Testing, Assessing, and Teaching

I hate tests!
I hate tests!

“Hi Devi, are you ready for the Final Test of DTU General English this Friday?”

“Hi Harry. Well, don’t ask me about it. I’m enjoying the training now, but you know, I think no one in my class will be ready for any test this week.”

“How come? Isn’t it clear from the syllabus the skills to be tested on the final test?”

“Well, Harry, I doubt if the test will be easy for us, like any other tests will do. I believe it’s going to be different from the exercises we did in classes. Oh I hate tests!”


Do you have a similar experience like the above story? Generally, when someone hears the word test, his thoughts are not likely to be positive, pleasant, or affirming. The accompanying feelings can be anxiety and self-doubt, as if you are lucky if you can come out of a test alive. The participants of BPPK trainings cannot avoid tests, because the greater majority of the courses offered here end up in tests. And I just wondered how they feel about the tests that they have had here in BPPK…

Before we discuss our topic any further, let’s take a quick test just to feel how tests affect many learners. It’s just a vocabulary test, comprising words found in standard English dictionaries, so you should be able to answer all six items correctly. Answer it by circling the correct definition of each word. (You can check your answer with answer key at the end of this article)

Direction: Circle the correct answer. You have 3 minutes to complete it.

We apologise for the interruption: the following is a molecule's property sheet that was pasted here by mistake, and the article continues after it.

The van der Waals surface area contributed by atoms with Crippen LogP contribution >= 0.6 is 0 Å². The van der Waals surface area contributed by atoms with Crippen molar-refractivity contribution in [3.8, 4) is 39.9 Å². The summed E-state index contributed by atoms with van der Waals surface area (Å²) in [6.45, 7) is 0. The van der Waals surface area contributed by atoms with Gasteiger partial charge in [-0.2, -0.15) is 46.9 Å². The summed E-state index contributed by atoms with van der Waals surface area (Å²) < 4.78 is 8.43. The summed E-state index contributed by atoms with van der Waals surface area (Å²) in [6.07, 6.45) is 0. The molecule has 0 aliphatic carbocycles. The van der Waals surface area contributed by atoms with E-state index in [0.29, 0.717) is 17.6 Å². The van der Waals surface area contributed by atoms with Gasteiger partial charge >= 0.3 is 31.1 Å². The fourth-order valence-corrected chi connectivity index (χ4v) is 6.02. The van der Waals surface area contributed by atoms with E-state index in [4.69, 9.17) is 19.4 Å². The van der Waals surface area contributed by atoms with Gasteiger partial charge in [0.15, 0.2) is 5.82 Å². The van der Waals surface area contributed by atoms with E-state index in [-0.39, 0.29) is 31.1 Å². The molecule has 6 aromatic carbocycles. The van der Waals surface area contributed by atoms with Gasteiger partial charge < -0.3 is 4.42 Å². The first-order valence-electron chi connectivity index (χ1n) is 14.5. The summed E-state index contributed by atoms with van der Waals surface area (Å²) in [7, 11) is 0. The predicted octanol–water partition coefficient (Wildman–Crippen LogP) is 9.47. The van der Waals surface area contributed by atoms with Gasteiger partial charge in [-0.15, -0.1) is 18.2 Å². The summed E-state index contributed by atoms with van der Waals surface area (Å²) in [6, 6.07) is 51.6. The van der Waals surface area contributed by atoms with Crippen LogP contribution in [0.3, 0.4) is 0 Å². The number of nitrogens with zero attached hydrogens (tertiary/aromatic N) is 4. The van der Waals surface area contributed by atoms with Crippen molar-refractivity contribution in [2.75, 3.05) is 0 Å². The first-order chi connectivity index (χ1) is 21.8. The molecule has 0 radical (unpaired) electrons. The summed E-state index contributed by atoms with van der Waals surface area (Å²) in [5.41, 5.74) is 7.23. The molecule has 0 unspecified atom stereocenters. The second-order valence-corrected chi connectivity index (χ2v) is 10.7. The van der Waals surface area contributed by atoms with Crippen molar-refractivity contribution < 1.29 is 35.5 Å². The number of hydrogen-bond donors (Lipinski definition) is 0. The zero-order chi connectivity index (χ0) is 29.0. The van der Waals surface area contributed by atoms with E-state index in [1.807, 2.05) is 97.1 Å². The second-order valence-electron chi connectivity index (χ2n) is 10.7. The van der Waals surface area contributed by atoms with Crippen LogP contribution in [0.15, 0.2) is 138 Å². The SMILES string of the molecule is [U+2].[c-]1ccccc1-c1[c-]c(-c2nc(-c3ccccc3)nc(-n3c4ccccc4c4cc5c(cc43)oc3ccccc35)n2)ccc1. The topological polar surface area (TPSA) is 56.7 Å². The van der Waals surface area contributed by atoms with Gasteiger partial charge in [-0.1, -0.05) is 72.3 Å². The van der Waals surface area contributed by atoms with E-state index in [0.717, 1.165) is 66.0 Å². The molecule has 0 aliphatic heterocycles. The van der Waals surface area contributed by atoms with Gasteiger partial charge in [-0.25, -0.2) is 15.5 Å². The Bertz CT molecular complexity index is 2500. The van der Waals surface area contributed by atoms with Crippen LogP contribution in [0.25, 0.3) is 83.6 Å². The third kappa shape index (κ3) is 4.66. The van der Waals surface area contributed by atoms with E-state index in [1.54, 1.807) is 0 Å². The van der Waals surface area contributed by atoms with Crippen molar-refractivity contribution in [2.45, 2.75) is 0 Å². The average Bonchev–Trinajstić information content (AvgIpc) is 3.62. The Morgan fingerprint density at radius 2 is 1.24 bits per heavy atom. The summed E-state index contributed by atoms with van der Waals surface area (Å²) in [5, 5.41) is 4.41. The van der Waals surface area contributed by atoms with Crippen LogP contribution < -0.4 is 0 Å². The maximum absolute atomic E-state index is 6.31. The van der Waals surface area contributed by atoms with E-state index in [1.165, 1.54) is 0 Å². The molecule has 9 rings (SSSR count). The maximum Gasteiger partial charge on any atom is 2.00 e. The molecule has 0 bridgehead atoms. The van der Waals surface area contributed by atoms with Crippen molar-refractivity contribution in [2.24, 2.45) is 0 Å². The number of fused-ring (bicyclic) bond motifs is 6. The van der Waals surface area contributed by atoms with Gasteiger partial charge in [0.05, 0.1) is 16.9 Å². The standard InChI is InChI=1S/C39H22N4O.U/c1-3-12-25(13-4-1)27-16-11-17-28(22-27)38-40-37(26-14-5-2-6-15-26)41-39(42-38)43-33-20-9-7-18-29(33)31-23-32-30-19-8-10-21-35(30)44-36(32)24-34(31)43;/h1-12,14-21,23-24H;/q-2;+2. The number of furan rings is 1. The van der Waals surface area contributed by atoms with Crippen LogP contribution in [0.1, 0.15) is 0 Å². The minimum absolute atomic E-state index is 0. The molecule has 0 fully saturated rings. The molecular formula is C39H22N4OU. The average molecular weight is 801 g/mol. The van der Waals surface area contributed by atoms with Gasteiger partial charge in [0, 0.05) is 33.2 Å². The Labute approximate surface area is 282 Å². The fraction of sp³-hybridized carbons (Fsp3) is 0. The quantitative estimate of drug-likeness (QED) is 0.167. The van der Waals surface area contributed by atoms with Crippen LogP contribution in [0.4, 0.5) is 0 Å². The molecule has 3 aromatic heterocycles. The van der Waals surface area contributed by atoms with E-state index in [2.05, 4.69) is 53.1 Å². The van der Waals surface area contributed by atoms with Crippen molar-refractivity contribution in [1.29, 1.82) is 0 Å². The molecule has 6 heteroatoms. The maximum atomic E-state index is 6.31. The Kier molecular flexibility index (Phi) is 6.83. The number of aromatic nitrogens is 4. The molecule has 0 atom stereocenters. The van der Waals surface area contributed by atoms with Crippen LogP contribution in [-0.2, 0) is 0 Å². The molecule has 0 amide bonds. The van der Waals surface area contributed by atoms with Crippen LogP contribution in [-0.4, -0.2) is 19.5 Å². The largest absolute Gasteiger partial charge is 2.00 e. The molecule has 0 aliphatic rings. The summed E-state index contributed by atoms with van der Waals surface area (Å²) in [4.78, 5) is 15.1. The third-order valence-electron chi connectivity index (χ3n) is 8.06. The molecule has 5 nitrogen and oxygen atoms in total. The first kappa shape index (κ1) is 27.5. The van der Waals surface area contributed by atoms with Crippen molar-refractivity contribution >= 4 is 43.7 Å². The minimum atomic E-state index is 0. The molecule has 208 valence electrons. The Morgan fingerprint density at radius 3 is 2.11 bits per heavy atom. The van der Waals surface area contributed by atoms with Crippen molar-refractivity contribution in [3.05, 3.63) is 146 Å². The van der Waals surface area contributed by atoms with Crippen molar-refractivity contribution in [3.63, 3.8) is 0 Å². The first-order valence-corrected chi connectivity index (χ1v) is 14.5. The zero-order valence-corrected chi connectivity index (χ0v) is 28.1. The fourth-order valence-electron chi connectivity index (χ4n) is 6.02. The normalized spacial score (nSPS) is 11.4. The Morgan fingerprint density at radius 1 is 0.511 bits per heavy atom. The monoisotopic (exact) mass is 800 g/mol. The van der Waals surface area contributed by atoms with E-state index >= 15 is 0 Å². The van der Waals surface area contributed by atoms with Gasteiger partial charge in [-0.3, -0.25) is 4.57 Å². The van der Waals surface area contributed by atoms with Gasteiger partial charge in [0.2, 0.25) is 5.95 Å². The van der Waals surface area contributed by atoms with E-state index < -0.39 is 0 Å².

1. Polygene
a. the first stratum of lower-order protozoa containing multiple genes
b. a combination of two or more plastics to produce a highly durable material
c. one of a set of cooperating genes, each producing a small quantitative effect
d. any of a number of multi-cellular chromosomes
2. Cynosure
a. an object that serves as a focal point of attention and admiration; a center of interest or attention
b. a narrow opening caused by a break or fault in limestone caves
c. the cleavage in rock caused by glacial activity
d. one of a group of electrical impulses capable of passing through metals
3. Gudgeon
a. a jail for commoners during the Middle Ages, located in the villages of Germany and France
b. a strip of metal used to reinforce beams and girders in building construction
c. a tool used by Alaskan Indians to carve totem poles
d. a small Eurasian freshwater fish
4. Hippogriff
a. a term used in children’s literature to denote colorful and descriptive phraseology
b. a mythological monster having the wings, claws, and head of a griffin and the body of a horse
c. ancient Egyptian cuneiform writing commonly found on the walls of tombs
d. a skin transplant from the leg or foot of the hip
5. Reglet
a. a narrow, flat molding
b. a musical composition of regular beat and harmonic intonation